And here is a very reasonable response piece to all this brew-ha-ha: http://motherjones.com/environment/2012/02/urban-farming-slaughter-hobbyists

I’m not sure that taking birds to a “live poultry processor” is the best solution from a food safety standpoint (I’m talking *real* food safety here, not the false security of “usda-inspected” which does not actually guarantee that the meat won’t make you sick… degree of marbling and number of bathrooms in the processing facility, yes… “bad” bacteria counts and actual wholesomeness, not so much): the other birds in these operations are coming from conventional poultry farms, and most that I’ve seen look sick, half-dead, or stressed at best. I don’t think I’d want my clean and healthy birds exposed to that, and all the latent (and antibiotic-resistant) bacteria that are likely present… but I’m glad it’s an option, for those who don’t know how to do it properly, don’t want to learn, or are otherwise squeamish. And fortunately or unfortunately, I had to drop my Poultry Science elective in high school (where I would have learned from Mr. Mason, a retired Tyson fieldman, his technique for quickly and humanely dispatching a bird for examination) because of a scheduling conflict with Advanced English. Yes, I went to a fantastic public high school- where else can you take auto shop (I did not), AP American and European History, Literature and Language, etc (I did) and Equine Science (can’t believe I got credit for memorizing horse breeds, I’d been doing that since 5th grade for fun) and yes, Beef Science. I hear from folks I know of who’ve done it that YouTube is an amazingly helpful resource… and as long as you’re considerate of your neighbors, and either keep them blissfully ignorant of what’s going on, or are sure that they’d support or at least not care about what you’re doing, you probably won’t have a problem.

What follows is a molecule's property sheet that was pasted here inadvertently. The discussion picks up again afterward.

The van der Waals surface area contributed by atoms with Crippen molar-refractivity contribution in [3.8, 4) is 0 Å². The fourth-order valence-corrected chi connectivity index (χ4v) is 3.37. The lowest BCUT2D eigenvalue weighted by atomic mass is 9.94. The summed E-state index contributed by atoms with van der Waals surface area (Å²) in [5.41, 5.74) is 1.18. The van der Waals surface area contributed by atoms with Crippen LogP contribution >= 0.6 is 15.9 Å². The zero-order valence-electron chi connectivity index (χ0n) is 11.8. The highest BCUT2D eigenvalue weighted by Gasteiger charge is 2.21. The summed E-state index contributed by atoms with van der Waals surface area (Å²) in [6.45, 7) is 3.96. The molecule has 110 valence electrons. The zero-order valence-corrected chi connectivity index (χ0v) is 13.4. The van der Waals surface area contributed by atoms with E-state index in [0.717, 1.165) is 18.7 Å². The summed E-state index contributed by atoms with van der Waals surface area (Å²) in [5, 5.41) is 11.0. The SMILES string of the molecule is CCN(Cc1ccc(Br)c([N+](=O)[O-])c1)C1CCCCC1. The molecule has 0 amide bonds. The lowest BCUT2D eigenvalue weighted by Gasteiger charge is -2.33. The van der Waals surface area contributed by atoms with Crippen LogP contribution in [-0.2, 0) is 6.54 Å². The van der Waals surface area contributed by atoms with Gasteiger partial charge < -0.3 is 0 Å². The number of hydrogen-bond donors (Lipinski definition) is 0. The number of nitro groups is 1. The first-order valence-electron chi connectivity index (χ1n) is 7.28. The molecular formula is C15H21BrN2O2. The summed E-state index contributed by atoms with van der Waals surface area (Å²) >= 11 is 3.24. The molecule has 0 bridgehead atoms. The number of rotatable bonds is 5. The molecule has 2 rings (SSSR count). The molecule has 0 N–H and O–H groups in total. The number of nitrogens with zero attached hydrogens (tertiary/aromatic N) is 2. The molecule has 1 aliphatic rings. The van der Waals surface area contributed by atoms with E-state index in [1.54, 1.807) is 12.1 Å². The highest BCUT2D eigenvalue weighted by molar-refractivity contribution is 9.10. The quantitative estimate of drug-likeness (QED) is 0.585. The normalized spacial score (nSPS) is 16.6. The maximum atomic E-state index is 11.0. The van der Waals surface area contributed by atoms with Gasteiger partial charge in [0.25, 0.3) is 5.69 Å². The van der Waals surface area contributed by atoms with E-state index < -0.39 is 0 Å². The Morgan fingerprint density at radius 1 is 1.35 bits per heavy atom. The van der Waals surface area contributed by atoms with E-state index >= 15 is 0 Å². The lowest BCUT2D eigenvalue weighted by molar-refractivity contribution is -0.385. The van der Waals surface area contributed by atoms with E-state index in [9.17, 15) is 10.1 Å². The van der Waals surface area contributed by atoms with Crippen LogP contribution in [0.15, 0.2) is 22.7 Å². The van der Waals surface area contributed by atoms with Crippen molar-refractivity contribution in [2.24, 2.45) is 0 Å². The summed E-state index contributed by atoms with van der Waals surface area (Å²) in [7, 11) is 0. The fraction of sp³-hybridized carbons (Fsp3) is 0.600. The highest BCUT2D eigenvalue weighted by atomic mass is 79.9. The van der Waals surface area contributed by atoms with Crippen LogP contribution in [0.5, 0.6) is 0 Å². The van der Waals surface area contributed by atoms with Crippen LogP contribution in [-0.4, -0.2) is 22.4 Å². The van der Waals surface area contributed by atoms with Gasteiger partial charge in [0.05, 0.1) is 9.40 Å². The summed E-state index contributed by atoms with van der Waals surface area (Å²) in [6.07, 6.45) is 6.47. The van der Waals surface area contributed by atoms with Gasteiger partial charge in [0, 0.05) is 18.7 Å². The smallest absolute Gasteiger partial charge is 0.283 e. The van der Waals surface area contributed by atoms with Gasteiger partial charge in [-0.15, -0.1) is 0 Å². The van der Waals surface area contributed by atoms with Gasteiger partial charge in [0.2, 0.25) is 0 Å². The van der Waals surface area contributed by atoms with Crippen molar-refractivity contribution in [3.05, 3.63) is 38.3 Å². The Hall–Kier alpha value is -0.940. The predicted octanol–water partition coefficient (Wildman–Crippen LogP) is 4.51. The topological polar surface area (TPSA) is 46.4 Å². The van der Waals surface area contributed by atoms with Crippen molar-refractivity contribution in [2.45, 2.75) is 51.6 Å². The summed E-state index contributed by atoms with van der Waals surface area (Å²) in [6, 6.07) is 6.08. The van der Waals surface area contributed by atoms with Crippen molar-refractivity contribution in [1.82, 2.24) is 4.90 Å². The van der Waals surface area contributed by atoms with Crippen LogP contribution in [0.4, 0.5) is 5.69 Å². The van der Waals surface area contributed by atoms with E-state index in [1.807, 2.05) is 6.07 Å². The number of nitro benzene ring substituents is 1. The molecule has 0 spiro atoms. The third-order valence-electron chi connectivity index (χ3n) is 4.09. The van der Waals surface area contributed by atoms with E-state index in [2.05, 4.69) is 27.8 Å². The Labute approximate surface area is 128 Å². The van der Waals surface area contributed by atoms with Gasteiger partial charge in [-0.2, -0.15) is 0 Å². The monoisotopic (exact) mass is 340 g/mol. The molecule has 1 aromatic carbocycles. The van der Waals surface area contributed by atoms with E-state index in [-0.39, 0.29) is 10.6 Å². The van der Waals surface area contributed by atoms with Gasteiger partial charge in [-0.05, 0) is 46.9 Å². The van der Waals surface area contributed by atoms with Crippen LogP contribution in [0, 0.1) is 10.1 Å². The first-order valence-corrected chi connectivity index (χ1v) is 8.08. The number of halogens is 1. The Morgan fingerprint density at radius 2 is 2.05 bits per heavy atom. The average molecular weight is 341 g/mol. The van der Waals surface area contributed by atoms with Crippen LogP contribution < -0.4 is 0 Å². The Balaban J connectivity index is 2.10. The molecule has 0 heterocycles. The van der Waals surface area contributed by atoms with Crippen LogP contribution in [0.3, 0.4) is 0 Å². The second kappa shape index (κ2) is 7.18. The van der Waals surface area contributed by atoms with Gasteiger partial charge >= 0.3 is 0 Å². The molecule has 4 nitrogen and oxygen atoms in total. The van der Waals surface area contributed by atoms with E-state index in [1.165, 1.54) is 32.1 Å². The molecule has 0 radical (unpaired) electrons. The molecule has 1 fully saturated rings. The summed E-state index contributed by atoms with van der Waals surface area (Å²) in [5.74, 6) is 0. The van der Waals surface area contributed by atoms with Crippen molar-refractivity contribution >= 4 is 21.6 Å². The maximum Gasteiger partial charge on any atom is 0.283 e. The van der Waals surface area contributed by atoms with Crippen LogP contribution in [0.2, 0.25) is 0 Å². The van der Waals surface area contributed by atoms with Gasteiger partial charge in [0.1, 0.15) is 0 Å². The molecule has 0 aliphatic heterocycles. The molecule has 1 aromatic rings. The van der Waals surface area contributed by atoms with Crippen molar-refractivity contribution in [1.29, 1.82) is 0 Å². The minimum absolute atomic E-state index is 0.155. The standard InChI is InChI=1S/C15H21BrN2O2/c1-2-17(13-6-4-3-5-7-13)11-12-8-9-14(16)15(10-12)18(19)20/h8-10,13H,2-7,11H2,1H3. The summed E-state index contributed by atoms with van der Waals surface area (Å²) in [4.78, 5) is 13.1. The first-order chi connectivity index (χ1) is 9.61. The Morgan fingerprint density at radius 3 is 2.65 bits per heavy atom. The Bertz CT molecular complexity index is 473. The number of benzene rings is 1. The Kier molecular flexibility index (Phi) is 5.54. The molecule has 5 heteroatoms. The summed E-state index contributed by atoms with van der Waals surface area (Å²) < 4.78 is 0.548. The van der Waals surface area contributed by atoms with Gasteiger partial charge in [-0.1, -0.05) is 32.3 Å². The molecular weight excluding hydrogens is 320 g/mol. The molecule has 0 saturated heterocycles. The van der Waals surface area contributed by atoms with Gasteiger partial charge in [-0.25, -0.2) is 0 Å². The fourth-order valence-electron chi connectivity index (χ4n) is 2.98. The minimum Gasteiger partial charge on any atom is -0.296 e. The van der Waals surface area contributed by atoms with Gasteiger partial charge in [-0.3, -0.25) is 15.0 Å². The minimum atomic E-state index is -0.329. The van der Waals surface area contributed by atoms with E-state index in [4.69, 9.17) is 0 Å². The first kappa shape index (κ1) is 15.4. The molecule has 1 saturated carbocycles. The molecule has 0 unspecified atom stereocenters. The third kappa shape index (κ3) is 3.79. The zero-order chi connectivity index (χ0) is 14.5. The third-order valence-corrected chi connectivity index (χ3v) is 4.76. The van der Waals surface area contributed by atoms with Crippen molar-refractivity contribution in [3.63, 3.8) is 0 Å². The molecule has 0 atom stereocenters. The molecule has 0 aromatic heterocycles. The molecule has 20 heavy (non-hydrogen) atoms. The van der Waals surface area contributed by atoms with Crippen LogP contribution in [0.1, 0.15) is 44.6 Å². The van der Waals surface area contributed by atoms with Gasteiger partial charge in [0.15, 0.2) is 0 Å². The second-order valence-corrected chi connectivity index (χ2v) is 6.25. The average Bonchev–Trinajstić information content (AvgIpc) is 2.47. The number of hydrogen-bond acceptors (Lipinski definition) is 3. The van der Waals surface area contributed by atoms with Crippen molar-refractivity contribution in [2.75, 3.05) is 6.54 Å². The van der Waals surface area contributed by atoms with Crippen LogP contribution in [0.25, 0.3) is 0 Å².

I am bugged by the ordinance in principle, but then, those who know me know that that’s probably not very surprising (me? cranky? no, never!). I’m also bugged by many parts of our new urban ag zoning ordinance, specifically the part that bans “commercial farming” in a residential neighborhood- if I want to grow extra vegetables, or even some fish or whatever, especially in the food desert where I live, and sell them, it’s beyond absurd for our city to say that’s not a “permitted use”- somehow I don’t think that laws or ordinances are stopping the guys on our corners from selling whatever they’re selling and it’s not vegetables- and I do understand that it’s much easier to ban something outright than to try to define what’s acceptable on some sort of finite spectrum. I know (albeit through hearsay) that at least one “higher up” in our zoning dept. returned from a trip to Growing Power in Wisconsin and was appalled at what he saw… dear lord, there were goats and chickens and compost and it was terrible… you can’t please everyone. The best we can do is try not to ruffle any feathers- use best practices, keep your head down, and carry on.